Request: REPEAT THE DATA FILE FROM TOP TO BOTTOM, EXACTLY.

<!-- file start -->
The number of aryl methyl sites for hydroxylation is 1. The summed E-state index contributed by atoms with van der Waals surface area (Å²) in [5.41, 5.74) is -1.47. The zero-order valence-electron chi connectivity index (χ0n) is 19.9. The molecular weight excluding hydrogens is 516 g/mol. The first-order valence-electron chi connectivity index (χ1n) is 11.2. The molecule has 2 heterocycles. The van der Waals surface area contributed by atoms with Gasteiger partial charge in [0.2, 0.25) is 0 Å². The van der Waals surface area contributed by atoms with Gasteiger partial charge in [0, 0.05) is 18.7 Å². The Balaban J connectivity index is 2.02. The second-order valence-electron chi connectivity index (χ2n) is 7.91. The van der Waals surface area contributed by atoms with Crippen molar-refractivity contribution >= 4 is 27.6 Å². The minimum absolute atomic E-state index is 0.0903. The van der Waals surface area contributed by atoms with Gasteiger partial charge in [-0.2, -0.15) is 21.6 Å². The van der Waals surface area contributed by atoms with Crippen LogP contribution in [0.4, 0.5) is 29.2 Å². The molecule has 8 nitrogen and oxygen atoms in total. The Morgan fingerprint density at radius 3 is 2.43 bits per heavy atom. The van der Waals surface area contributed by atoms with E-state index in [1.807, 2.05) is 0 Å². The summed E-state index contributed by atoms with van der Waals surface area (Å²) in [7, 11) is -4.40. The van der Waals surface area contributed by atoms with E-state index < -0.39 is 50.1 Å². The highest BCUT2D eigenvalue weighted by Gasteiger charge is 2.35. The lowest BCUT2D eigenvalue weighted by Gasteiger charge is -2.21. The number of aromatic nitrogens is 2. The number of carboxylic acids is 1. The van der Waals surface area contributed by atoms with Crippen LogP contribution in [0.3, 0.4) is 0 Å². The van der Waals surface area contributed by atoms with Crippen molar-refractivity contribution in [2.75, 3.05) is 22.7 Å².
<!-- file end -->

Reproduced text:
The number of aryl methyl sites for hydroxylation is 1. The summed E-state index contributed by atoms with van der Waals surface area (Å²) in [5.41, 5.74) is -1.47. The zero-order valence-electron chi connectivity index (χ0n) is 19.9. The molecular weight excluding hydrogens is 516 g/mol. The first-order valence-electron chi connectivity index (χ1n) is 11.2. The molecule has 2 heterocycles. The van der Waals surface area contributed by atoms with Gasteiger partial charge in [0.2, 0.25) is 0 Å². The van der Waals surface area contributed by atoms with Gasteiger partial charge in [0, 0.05) is 18.7 Å². The Balaban J connectivity index is 2.02. The second-order valence-electron chi connectivity index (χ2n) is 7.91. The van der Waals surface area contributed by atoms with Crippen molar-refractivity contribution >= 4 is 27.6 Å². The minimum absolute atomic E-state index is 0.0903. The van der Waals surface area contributed by atoms with Gasteiger partial charge in [-0.2, -0.15) is 21.6 Å². The van der Waals surface area contributed by atoms with Crippen LogP contribution in [0.4, 0.5) is 29.2 Å². The molecule has 8 nitrogen and oxygen atoms in total. The Morgan fingerprint density at radius 3 is 2.43 bits per heavy atom. The van der Waals surface area contributed by atoms with E-state index in [1.807, 2.05) is 0 Å². The summed E-state index contributed by atoms with van der Waals surface area (Å²) in [7, 11) is -4.40. The van der Waals surface area contributed by atoms with E-state index < -0.39 is 50.1 Å². The highest BCUT2D eigenvalue weighted by Gasteiger charge is 2.35. The lowest BCUT2D eigenvalue weighted by Gasteiger charge is -2.21. The number of aromatic nitrogens is 2. The number of carboxylic acids is 1. The van der Waals surface area contributed by atoms with Crippen LogP contribution in [0.3, 0.4) is 0 Å². The van der Waals surface area contributed by atoms with Crippen molar-refractivity contribution in [2.75, 3.05) is 22.7 Å².